Friday, July 23, 2010

Review: Cherry Ghost Beneath the Burning Shoreline

'Beneath the Burning Shoreline' is the second album from Lancashire balladeer Simon Aldred released under the moniker of Cherry Ghost. 'Beneath the Burning Shoreline' will cement his reputation as being a songwriters songwriter, but will also set him firmly in the public consciousness beside the likes of Richard Hawley and Paul Weller. Lyrically the songs remain slick, dark, descriptive, wordy and forlorn. They are presented as much more of a band effort than previous album 'Thirst For Romance.' Sonically Cherry Ghost have upped the anti in terms of orchestration and extra instruments, while the core sound has morphed into violent back alley rockabilly.

Opening track We Sleep on Stones is a noir tale delivered with the fine rockabilly precision of The Smiths at their most playful. Feedback lingers behind a military beat and groovy bass as Aldred sneers "We sleep on stones there's a killer in our homes that drags the night in" through the choruses. A Month of Mornings steadily grows from a simple arpeggtiated guitar octave into a dirty Springsteen meets Arcade Fire mid tempo ballad, with sparse guitar and keys drifting in and out of play. The albums title comes from the lyrics of this song "beneath the burning shoreline a month of mornings rain, Oh rolling river keep rolling."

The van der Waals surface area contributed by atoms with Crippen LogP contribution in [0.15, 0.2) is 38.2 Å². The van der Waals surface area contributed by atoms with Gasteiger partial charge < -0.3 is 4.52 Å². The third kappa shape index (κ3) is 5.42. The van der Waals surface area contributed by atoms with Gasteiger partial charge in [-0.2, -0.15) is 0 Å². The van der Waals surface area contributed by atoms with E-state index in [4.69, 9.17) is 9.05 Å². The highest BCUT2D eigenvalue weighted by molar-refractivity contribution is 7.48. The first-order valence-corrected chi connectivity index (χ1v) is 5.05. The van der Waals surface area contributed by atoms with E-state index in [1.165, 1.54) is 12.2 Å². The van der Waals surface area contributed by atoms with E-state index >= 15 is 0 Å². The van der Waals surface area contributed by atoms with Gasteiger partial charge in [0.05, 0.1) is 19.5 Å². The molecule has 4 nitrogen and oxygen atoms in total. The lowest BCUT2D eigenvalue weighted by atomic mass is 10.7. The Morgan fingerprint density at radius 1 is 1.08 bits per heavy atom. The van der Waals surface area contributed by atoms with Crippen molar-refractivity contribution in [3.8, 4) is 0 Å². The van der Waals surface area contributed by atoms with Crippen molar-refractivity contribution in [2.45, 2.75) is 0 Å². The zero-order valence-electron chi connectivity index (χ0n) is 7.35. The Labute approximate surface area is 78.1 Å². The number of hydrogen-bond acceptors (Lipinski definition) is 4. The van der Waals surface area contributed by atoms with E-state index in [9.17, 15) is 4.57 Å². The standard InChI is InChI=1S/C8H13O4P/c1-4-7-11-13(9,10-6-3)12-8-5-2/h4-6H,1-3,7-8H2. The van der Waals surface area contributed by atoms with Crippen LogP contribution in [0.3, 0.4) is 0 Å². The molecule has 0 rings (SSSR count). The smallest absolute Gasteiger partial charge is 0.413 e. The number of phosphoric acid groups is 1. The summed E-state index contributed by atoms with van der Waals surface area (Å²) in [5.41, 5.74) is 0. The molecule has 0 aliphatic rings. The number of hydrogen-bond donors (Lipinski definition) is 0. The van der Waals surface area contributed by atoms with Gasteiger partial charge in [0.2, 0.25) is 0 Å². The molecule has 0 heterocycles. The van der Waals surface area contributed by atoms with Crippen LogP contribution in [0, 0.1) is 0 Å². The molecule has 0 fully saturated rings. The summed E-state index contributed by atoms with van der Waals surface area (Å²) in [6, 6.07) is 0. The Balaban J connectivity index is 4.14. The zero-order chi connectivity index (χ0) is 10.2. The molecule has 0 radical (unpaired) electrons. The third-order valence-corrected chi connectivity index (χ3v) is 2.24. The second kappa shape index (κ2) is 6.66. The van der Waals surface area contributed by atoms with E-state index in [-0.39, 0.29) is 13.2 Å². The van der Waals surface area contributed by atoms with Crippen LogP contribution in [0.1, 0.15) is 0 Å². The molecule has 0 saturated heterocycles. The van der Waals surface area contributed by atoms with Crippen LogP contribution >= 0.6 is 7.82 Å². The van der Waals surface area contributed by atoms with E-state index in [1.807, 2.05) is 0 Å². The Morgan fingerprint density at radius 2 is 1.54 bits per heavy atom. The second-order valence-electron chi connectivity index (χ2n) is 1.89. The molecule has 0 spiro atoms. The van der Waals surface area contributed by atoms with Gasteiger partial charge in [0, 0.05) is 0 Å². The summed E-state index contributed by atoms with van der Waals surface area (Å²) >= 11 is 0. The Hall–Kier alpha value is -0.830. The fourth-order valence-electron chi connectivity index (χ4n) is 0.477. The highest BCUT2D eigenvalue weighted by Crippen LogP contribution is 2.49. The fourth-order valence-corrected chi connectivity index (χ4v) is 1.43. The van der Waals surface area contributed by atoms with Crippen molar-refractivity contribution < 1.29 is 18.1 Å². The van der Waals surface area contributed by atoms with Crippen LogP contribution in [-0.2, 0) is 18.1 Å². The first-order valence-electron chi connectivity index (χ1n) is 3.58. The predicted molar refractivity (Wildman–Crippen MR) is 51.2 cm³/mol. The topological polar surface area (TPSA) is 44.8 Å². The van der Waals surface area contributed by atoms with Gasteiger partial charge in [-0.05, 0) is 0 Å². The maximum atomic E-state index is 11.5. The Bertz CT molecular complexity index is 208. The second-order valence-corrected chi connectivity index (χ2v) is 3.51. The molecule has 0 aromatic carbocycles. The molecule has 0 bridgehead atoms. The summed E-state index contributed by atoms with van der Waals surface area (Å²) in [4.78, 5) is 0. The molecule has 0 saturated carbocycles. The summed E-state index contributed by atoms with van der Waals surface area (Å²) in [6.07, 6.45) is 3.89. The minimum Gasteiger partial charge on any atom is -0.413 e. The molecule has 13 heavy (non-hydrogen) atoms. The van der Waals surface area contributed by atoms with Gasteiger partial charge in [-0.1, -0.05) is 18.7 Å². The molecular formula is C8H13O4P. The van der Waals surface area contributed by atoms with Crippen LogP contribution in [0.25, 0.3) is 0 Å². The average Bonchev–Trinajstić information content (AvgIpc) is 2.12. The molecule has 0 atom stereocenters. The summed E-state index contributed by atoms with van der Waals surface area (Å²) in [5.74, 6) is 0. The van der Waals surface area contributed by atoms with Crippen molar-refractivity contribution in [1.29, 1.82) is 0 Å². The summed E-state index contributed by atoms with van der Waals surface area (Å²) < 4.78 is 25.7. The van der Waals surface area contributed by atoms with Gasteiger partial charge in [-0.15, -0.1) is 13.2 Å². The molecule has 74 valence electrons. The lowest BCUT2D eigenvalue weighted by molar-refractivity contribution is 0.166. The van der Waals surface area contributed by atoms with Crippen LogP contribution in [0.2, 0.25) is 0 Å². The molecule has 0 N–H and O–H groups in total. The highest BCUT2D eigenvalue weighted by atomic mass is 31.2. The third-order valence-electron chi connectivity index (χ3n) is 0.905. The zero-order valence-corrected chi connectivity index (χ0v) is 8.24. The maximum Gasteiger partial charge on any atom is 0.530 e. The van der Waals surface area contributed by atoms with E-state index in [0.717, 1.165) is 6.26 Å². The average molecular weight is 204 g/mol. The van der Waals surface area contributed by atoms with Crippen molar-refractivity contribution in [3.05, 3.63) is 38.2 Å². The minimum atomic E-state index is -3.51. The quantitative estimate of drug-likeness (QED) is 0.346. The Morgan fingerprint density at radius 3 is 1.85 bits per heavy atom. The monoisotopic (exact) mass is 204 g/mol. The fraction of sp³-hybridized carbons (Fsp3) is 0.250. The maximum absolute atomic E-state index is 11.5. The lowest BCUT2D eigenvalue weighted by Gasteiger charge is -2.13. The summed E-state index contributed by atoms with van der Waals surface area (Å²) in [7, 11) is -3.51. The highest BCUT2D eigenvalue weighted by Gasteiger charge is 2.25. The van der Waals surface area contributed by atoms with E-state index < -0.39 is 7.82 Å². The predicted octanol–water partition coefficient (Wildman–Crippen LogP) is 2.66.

Sure fire single Kissing Strangers is a tail of young love and singledom "been kissing strangers thralling the night sky drinking the bars dry. All is closing in". While Only Mother Could is a self acceptance lament on love; failed, unrequited and consciously denied or otherwise "In time I'll learn to love what only mother could." 

The Night They Buried Sadie Clay is a swirling cinematic highlight Elfmanesque strings fight Western horns while the top notch bassline and drums Whig-out. It is clear by now that Aldred has assembled a band of serious talent the bass and drums are fantastic throughout the album driving each song perfectly while the string arrangements counteract the guitar and keyboards wonderfully.

We are transported to Rome for Barbarini Square where Aldred quips "in a certain light your face could launch a bare knuckle fight" a brutal assessment of any woman or man. Black Fang is a more guitar heavy outing closer to the content of 'Thirst for Romance.'

There a social commentary running throughout the album no more so than in Luddite. The Luddites where a group of textile workers who destroyed labour saving machinery in their factories in the 1800's because they feared these innovations would lead to unemployment (and how wright they where) An unusual subject for a song and one that will surely irk Nicky Wire, for having been beaten to the punch.

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